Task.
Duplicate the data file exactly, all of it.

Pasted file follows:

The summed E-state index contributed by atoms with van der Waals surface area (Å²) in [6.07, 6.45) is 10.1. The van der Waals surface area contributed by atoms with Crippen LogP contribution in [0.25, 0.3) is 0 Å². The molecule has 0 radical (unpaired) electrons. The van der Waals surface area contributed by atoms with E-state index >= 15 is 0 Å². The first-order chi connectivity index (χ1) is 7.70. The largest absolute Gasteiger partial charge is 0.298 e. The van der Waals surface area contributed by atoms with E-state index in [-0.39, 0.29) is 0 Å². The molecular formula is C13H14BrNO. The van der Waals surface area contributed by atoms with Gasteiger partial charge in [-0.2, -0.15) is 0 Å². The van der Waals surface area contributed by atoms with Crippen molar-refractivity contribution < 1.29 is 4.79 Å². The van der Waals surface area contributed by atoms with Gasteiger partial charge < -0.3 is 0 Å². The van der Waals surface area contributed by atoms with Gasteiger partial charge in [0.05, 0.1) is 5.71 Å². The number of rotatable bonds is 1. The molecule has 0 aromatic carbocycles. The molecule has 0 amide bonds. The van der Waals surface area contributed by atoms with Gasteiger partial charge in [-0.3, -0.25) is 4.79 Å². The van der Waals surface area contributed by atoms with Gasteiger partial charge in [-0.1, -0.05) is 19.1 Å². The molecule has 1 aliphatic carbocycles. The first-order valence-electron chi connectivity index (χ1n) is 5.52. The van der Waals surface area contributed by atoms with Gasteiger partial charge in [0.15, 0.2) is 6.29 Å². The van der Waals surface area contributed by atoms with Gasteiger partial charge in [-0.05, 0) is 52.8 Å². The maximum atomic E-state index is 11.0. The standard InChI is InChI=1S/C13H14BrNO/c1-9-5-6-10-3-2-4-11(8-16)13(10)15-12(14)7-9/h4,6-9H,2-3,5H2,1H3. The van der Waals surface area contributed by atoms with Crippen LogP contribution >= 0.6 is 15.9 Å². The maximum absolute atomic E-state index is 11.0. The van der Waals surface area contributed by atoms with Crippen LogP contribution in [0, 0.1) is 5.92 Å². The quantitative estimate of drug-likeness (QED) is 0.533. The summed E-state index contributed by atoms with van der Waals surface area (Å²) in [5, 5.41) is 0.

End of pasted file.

The summed E-state index contributed by atoms with van der Waals surface area (Å²) in [6.07, 6.45) is 10.1. The van der Waals surface area contributed by atoms with Crippen LogP contribution in [0.25, 0.3) is 0 Å². The molecule has 0 radical (unpaired) electrons. The van der Waals surface area contributed by atoms with E-state index >= 15 is 0 Å². The first-order chi connectivity index (χ1) is 7.70. The largest absolute Gasteiger partial charge is 0.298 e. The van der Waals surface area contributed by atoms with E-state index in [-0.39, 0.29) is 0 Å². The molecular formula is C13H14BrNO. The van der Waals surface area contributed by atoms with Gasteiger partial charge in [-0.2, -0.15) is 0 Å². The van der Waals surface area contributed by atoms with Crippen molar-refractivity contribution < 1.29 is 4.79 Å². The van der Waals surface area contributed by atoms with Gasteiger partial charge < -0.3 is 0 Å². The van der Waals surface area contributed by atoms with Gasteiger partial charge in [0.05, 0.1) is 5.71 Å². The number of rotatable bonds is 1. The molecule has 0 aromatic carbocycles. The molecule has 0 amide bonds. The van der Waals surface area contributed by atoms with Gasteiger partial charge in [-0.3, -0.25) is 4.79 Å². The van der Waals surface area contributed by atoms with Gasteiger partial charge in [-0.1, -0.05) is 19.1 Å². The molecule has 1 aliphatic carbocycles. The first-order valence-electron chi connectivity index (χ1n) is 5.52. The van der Waals surface area contributed by atoms with Gasteiger partial charge in [0.15, 0.2) is 6.29 Å². The van der Waals surface area contributed by atoms with Gasteiger partial charge in [-0.05, 0) is 52.8 Å². The maximum atomic E-state index is 11.0. The standard InChI is InChI=1S/C13H14BrNO/c1-9-5-6-10-3-2-4-11(8-16)13(10)15-12(14)7-9/h4,6-9H,2-3,5H2,1H3. The van der Waals surface area contributed by atoms with Crippen LogP contribution >= 0.6 is 15.9 Å². The maximum absolute atomic E-state index is 11.0. The van der Waals surface area contributed by atoms with Crippen LogP contribution in [0, 0.1) is 5.92 Å². The quantitative estimate of drug-likeness (QED) is 0.533. The summed E-state index contributed by atoms with van der Waals surface area (Å²) in [5, 5.41) is 0.